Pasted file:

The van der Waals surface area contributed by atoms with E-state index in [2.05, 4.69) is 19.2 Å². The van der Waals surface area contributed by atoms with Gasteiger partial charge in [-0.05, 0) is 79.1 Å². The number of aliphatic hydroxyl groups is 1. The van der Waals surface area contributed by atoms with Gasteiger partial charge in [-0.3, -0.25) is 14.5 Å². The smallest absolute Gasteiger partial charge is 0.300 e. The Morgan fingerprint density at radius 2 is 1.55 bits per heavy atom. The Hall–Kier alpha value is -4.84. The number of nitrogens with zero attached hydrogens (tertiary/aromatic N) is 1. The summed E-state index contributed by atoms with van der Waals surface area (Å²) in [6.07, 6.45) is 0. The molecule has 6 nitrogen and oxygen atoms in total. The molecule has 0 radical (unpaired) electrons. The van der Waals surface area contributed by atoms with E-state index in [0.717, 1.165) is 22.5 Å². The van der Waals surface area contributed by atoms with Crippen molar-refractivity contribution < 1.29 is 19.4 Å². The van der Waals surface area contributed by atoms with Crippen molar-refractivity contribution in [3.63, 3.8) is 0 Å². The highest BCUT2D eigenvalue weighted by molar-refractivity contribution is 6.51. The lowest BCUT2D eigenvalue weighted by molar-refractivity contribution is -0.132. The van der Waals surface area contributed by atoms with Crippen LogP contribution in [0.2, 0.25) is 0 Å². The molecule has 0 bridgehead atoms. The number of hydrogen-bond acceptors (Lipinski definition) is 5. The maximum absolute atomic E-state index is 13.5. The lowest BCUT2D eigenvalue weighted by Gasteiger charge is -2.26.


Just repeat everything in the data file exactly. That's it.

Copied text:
The van der Waals surface area contributed by atoms with E-state index in [2.05, 4.69) is 19.2 Å². The van der Waals surface area contributed by atoms with Gasteiger partial charge in [-0.05, 0) is 79.1 Å². The number of aliphatic hydroxyl groups is 1. The van der Waals surface area contributed by atoms with Gasteiger partial charge in [-0.3, -0.25) is 14.5 Å². The smallest absolute Gasteiger partial charge is 0.300 e. The Morgan fingerprint density at radius 2 is 1.55 bits per heavy atom. The Hall–Kier alpha value is -4.84. The number of nitrogens with zero attached hydrogens (tertiary/aromatic N) is 1. The summed E-state index contributed by atoms with van der Waals surface area (Å²) in [6.07, 6.45) is 0. The molecule has 6 nitrogen and oxygen atoms in total. The molecule has 0 radical (unpaired) electrons. The van der Waals surface area contributed by atoms with E-state index in [0.717, 1.165) is 22.5 Å². The van der Waals surface area contributed by atoms with Crippen molar-refractivity contribution < 1.29 is 19.4 Å². The van der Waals surface area contributed by atoms with Crippen molar-refractivity contribution in [3.63, 3.8) is 0 Å². The highest BCUT2D eigenvalue weighted by molar-refractivity contribution is 6.51. The lowest BCUT2D eigenvalue weighted by molar-refractivity contribution is -0.132. The van der Waals surface area contributed by atoms with Crippen LogP contribution in [0.2, 0.25) is 0 Å². The molecule has 0 bridgehead atoms. The number of hydrogen-bond acceptors (Lipinski definition) is 5. The maximum absolute atomic E-state index is 13.5. The lowest BCUT2D eigenvalue weighted by Gasteiger charge is -2.26.